The one-year deadline is calculated from the date of the individual’s last arrival in the U.S. or April 1, 1997, whichever is later. An asylum-seeker may be ineligible to apply for asylum if he or she previously applied for asylum and was denied asylum by the Immigration Judge or Board of Immigration Appeals (unless he or she can demonstrate the existence of changed circumstances which materially affect his or her eligibility for asylum).
    An asylum-seeker may also be ineligible if he or she could be sent to a safe third country with which the United States has a bilateral or multilateral agreement. See INA § 208(a)(2) and Bars to Applying for Asylum.
    To apply, an asylum-seeker will need to complete Form I-589, Application for Asylum and for Withholding of Removal, and must mail a completed application package to the Service Center that has jurisdiction over the individual’s place of residence. Once the Service Center has received the completed application, the Service Center will send the applicant a notice acknowledging receipt of the application.
    An asylum-seeker may ask for derivative asylum status for his or her spouse and children who are physically present in the United States. The child must be under 21 years of age at the time the asylum-seeker files the application and unmarried. See What About My Spouse and Children?
  • Step Three: Applicant is Fingerprinted and Background Security Checks Conducted USCIS will send a notice to any applicant between 14 and 79 years of age to go to an Application Support Center or authorized Designated Law Enforcement Agency to have his or her fingerprints taken. The fingerprints will be sent to the Federal Bureau of Investigation (FBI) for a background/security check. The FBI will send those results to USCIS.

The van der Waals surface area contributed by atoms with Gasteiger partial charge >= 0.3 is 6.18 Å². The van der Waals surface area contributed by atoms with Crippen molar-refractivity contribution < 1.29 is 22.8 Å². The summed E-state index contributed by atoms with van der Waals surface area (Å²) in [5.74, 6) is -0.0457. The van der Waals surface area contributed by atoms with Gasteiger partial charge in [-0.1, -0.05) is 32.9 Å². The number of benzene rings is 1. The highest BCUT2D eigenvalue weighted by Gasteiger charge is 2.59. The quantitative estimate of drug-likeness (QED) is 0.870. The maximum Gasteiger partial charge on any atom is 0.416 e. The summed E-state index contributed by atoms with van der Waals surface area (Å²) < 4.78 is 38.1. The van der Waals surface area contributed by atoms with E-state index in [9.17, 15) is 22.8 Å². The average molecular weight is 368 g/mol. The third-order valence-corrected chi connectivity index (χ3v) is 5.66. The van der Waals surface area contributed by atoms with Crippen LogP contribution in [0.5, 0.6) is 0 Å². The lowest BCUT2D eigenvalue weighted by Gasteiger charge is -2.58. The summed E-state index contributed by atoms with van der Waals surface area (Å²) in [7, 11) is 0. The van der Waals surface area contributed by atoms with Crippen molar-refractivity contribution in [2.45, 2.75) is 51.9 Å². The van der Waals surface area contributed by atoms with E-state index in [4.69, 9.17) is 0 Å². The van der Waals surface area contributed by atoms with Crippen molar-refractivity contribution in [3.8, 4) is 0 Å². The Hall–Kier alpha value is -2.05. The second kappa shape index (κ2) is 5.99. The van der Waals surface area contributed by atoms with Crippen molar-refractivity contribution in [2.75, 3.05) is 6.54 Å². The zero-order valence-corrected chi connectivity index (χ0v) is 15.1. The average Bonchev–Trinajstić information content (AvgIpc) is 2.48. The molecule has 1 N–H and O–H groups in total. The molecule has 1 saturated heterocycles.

A copy of the application will be sent to the U.S. Department of State for a background/security check.
    The asylum-seeker’s biographical information will also be sent to the Federal Bureau of Investigation (FBI) and the Central Intelligence Agency (CIA) for a background check, and Immigration will check other law enforcement databases with the asylum-seeker’s biographical information.
  • Step Four: Applicant Receives Interview Notice The applicant will then be scheduled for an interview with an Asylum Officer, either at one of the eight asylum offices, or at a district office, depending on the applicant’s residence.
    Applicants who are scheduled to be interviewed at one of the eight asylum offices will generally receive the interview notice within 21 days after filing the application.
    Applicants who are scheduled to be interviewed at a district office may receive their interview notices at a later date.
    Asylum officers regularly travel to conduct asylum interviews in district offices in many locations throughout the country. To determine the jurisdictions of the eight asylum offices, see the details for each Asylum Office: Arlington, VA; Chicago, IL; Houston, TX; Los Angeles, CA; Miami, FL; Newark, NJ (Lyndhurst); New York, NY (Rosedale); and San Francisco, CA.
  • Step Five: Applicant is Interviewed by an Asylum Officer An applicant has the right to bring an attorney or accredited representative to the interview. An applicant must bring any spouse and/or children who are included as dependents in the asylum decision.
    An applicant who does not speak English fluently must bring an interpreter to the interview. The interpreter must be at least 18 years old and cannot be the applicant’s representative or attorney of record, a witness testifying on the applicant’s behalf, or an employee or representative of the applicant’s home country. See 8 CFR § 208.9(g).
    The interview will generally last about an hour, although the time may vary depending on the case. The applicant will be asked to take an oath promising to tell the truth during the interview.
    The Asylum Officer will:

    • Verify the applicant’s identity and ask the applicant basic biographical questions;